Backing the BID & Bollards

                                                    (Pic: Wales Online)


It’s time for another round up of some of the key issues to be discussed by Bridgend Council’s (BCBC) cabinet and full council this week.


BCBC to back Bridgend Business Improvement District (pdf)

As I mentioned a few weeks ago (Bridgend run by hot air & more), BCBC are in the process of establishing a Business Improvement District (BID) to cover most of Bridgend town centre.

All businesses in the proposed area with a ratable value of over £6,000 will get a vote on whether the BID goes ahead or not. As BCBC own five ratable properties in the proposed area, they have five votes. If the BID goes ahead, businesses within the area will pay a levy on their business rates bill to go into a central pot to fund certain improvements.

Some new bits of information have been revealed in an appendix to the report (pdf):

  • The project would have a budget of just under £472,000 over three years.
  • Around half of that will be spent on marketing (including free town centre Wi-Fi and a new website to promote the town) and improving access (including relaxation of pedestrianisation and parking-related incentives).
  • Businesses with ratable values of £6,000 will contribute £75 a year. Businesses with ratable values of £10,000+ would contribute £125 a year. This levy would be mandatory to all businesses in the BID area if there’s a yes vote, though businesses under the ratable value threshold can make voluntary payments. The levy would be collected annually.
  • The BID company – named CF31 – will be run as a private not-for-profit and would have a board of directors representing town centre businesses.
  • The ballot papers will be distributed to eligible businesses on July 7th. Votes will need to be submitted by August 4th. The results will be announced on Friday August 5th.
  • If there’s a yes vote, CF31 will begin work from 1st October 2016. If there’s a no vote, the BID will be cancelled.

As mentioned, BCBC has five votes. In the event of a yes vote, BCBC would have to contribute a levy of just under £12,900.

Officers argue that as the BID is “an important tool in stimulating economic development of the town centre” they’ve recommended cabinet members agree to BCBC voting yes in the ballot. It would be pretty embarrassing if they didn’t.

Bridgend De-pedestrianisation : BCBC favours bollards (pdf)

This is another update to another recent post (Bridgend Pedestrianisation Report Released). As said then, BCBC’s cabinet are to discuss this tomorrow (June 7th).

As you might remember, Capita put forward four possible options :

  • Option 1 : Signing & Road Marking Changes – Signing and road markings would be changed to mark de-pedestrianisation. It’s estimated to cost £247,000 and would take 3 months to complete.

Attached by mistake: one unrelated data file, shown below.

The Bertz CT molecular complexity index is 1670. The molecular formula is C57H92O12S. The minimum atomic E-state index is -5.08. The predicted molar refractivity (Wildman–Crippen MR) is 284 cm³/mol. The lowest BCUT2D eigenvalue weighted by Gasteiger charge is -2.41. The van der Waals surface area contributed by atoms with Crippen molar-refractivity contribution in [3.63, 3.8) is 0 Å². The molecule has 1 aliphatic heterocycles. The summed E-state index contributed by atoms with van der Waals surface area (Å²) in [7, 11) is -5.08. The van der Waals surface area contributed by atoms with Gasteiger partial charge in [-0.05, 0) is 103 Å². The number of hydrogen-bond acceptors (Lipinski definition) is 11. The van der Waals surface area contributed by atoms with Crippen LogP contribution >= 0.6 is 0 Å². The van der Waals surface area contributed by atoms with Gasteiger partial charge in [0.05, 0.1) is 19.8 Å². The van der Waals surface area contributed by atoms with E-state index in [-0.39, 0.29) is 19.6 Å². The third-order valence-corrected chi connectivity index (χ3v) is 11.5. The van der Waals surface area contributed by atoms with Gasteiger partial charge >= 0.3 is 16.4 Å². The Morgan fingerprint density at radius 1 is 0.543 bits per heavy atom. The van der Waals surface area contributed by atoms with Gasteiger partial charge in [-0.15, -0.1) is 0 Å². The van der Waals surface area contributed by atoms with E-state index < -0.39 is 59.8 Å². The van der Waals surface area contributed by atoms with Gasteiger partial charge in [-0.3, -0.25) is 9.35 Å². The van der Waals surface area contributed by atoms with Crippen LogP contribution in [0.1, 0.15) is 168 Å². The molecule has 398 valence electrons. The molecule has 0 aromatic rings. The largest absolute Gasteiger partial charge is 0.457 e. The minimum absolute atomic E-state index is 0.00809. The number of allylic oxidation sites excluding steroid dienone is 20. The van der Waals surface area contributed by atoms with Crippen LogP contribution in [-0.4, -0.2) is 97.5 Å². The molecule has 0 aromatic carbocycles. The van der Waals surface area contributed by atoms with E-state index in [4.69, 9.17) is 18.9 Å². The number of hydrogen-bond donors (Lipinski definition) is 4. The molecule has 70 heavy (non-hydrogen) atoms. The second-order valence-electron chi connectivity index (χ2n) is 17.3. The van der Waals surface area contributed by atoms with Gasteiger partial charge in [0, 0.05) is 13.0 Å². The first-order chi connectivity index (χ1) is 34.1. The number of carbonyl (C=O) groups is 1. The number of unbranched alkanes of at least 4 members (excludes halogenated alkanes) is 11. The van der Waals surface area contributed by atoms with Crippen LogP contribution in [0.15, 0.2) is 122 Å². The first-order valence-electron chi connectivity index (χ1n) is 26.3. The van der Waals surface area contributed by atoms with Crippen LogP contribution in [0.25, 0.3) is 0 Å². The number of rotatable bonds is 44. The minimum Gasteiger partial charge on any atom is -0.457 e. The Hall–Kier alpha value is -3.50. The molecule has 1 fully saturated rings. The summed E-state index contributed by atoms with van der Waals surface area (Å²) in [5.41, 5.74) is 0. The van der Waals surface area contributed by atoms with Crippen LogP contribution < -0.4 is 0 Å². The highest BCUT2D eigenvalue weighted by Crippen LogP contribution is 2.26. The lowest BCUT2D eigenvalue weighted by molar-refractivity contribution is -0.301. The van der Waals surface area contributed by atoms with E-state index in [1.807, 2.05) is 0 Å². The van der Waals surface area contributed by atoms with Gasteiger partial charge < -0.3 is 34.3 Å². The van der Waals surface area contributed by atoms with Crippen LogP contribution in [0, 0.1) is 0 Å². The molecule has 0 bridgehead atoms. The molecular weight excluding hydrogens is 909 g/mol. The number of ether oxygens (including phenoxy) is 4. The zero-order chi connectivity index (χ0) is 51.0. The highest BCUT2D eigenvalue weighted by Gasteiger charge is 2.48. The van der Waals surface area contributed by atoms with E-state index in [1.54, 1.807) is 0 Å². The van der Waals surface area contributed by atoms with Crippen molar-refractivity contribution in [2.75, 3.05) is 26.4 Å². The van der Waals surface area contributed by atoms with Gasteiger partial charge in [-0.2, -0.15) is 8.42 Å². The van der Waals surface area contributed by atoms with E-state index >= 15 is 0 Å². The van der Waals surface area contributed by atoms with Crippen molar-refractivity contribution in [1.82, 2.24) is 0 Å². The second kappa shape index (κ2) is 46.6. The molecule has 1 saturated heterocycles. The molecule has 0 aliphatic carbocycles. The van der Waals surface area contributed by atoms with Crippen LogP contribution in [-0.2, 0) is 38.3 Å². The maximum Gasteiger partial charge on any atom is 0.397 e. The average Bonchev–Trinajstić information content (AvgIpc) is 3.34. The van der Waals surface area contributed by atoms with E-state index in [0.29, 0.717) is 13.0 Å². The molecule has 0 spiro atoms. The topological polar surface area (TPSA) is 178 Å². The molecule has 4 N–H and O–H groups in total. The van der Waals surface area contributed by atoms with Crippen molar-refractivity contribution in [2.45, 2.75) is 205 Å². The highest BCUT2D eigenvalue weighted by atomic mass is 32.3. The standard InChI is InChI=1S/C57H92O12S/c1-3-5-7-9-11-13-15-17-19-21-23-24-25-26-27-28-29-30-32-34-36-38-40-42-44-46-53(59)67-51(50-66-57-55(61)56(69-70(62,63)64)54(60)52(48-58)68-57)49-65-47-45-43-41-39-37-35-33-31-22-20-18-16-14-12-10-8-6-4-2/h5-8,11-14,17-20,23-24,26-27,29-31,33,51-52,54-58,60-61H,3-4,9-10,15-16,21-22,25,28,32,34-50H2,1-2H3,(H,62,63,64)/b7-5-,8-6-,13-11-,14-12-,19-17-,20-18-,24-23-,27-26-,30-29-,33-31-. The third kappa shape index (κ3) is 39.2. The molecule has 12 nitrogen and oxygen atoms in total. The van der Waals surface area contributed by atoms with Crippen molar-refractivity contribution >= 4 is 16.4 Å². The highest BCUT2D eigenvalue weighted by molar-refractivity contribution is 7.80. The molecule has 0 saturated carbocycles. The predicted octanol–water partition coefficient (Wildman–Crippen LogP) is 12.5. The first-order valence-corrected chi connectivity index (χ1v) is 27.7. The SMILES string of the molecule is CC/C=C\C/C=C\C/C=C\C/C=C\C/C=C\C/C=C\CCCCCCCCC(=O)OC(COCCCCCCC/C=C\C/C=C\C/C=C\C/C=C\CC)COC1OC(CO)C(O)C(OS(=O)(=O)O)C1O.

• Option 2 : Tactile paving between the kerb and road – This would include the crossing options and markings as Option 1, but would also include tactile paving (like those at the edge of a railway platform) to mark the edge of the kerb. It would cost £350,000 and take 4 months to complete.
  • Option 3 : Bollards and street furniture to separate kerb from road– Again this would include puffin crossings and the road markings from Option 1. Instead of tactile paving, bollards or street furniture (i.e. railings) would be provided along the length of the kerb. It would cost £552,000 and take 3 months to complete.
  • Option 4 : Raising the kerb to normal road standards (60mm) – The kerb would be raised (or the roadway lowered) to provide a clear distinction between the road and the pavement. It would be the most disruptive option, costing £855,000 and taking 12 months to complete.

Officers acknowledge the report’s concerns and statistics relating to accidents pre and post-pedestrianisation and accept that de-pedestrianisation is a risk to road safety. However, they add that as shopping habits have changed and footfall reduced, the situation is unlikely to be as bad as it was before 2004.

One thing officers disagreed with Capita on is the option of reducing pedestrianised hours to 11am-3pm as that would create uncertainty in pedestrians’ and drivers’ minds and could lead to more accidents.

Officers favour Option 3 as it’s, “the most balanced scheme in terms of road safety, implementation cost and impact on highway infrastructure”.

Cabinet members are warned – in black and white – that there’s no money to do this and it have to be found from other sources. Part of the BID levy could be used, but as it’s only going to be £472,000 over three years, it wouldn’t cover the whole costs of de-pedestrianisation. It’s recommended BCBC make a bid for money in the next round of Welsh Government regeneration funding.

If the cabinet agrees, the proposals will be put out to public consultation soon.

Owen